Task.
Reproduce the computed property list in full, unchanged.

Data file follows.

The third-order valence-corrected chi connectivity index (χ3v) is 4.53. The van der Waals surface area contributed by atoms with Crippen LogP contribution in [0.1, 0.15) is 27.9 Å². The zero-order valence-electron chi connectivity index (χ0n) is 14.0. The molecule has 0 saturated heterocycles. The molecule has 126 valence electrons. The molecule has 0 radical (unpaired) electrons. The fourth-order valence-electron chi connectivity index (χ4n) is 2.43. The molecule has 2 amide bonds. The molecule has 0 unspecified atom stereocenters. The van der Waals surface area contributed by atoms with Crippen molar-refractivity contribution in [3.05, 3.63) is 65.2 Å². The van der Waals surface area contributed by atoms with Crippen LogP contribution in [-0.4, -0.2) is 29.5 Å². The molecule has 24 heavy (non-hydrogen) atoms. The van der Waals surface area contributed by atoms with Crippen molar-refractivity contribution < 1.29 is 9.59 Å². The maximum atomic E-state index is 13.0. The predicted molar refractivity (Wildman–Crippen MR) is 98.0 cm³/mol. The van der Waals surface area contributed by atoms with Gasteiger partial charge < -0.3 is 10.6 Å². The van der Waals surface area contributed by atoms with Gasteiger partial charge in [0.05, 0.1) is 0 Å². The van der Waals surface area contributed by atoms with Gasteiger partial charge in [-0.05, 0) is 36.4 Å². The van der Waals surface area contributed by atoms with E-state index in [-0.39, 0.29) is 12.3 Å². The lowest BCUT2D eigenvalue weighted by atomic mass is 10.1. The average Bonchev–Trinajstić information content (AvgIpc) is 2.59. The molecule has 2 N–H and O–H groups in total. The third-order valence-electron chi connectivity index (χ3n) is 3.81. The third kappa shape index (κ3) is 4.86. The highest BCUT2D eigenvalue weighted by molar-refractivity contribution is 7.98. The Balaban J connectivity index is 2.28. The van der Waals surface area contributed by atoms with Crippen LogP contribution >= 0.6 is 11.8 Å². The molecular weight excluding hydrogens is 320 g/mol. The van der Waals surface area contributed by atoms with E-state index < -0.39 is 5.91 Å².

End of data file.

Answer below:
The third-order valence-corrected chi connectivity index (χ3v) is 4.53. The van der Waals surface area contributed by atoms with Crippen LogP contribution in [0.1, 0.15) is 27.9 Å². The zero-order valence-electron chi connectivity index (χ0n) is 14.0. The molecule has 0 saturated heterocycles. The molecule has 126 valence electrons. The molecule has 0 radical (unpaired) electrons. The fourth-order valence-electron chi connectivity index (χ4n) is 2.43. The molecule has 2 amide bonds. The molecule has 0 unspecified atom stereocenters. The van der Waals surface area contributed by atoms with Crippen molar-refractivity contribution in [3.05, 3.63) is 65.2 Å². The van der Waals surface area contributed by atoms with Crippen LogP contribution in [-0.4, -0.2) is 29.5 Å². The molecule has 24 heavy (non-hydrogen) atoms. The van der Waals surface area contributed by atoms with Crippen molar-refractivity contribution < 1.29 is 9.59 Å². The maximum atomic E-state index is 13.0. The predicted molar refractivity (Wildman–Crippen MR) is 98.0 cm³/mol. The van der Waals surface area contributed by atoms with Gasteiger partial charge < -0.3 is 10.6 Å². The van der Waals surface area contributed by atoms with Gasteiger partial charge in [0.05, 0.1) is 0 Å². The van der Waals surface area contributed by atoms with Gasteiger partial charge in [-0.05, 0) is 36.4 Å². The van der Waals surface area contributed by atoms with E-state index in [-0.39, 0.29) is 12.3 Å². The lowest BCUT2D eigenvalue weighted by atomic mass is 10.1. The average Bonchev–Trinajstić information content (AvgIpc) is 2.59. The molecule has 2 N–H and O–H groups in total. The third-order valence-electron chi connectivity index (χ3n) is 3.81. The third kappa shape index (κ3) is 4.86. The highest BCUT2D eigenvalue weighted by molar-refractivity contribution is 7.98. The Balaban J connectivity index is 2.28. The van der Waals surface area contributed by atoms with Crippen LogP contribution >= 0.6 is 11.8 Å². The molecular weight excluding hydrogens is 320 g/mol. The van der Waals surface area contributed by atoms with E-state index < -0.39 is 5.91 Å².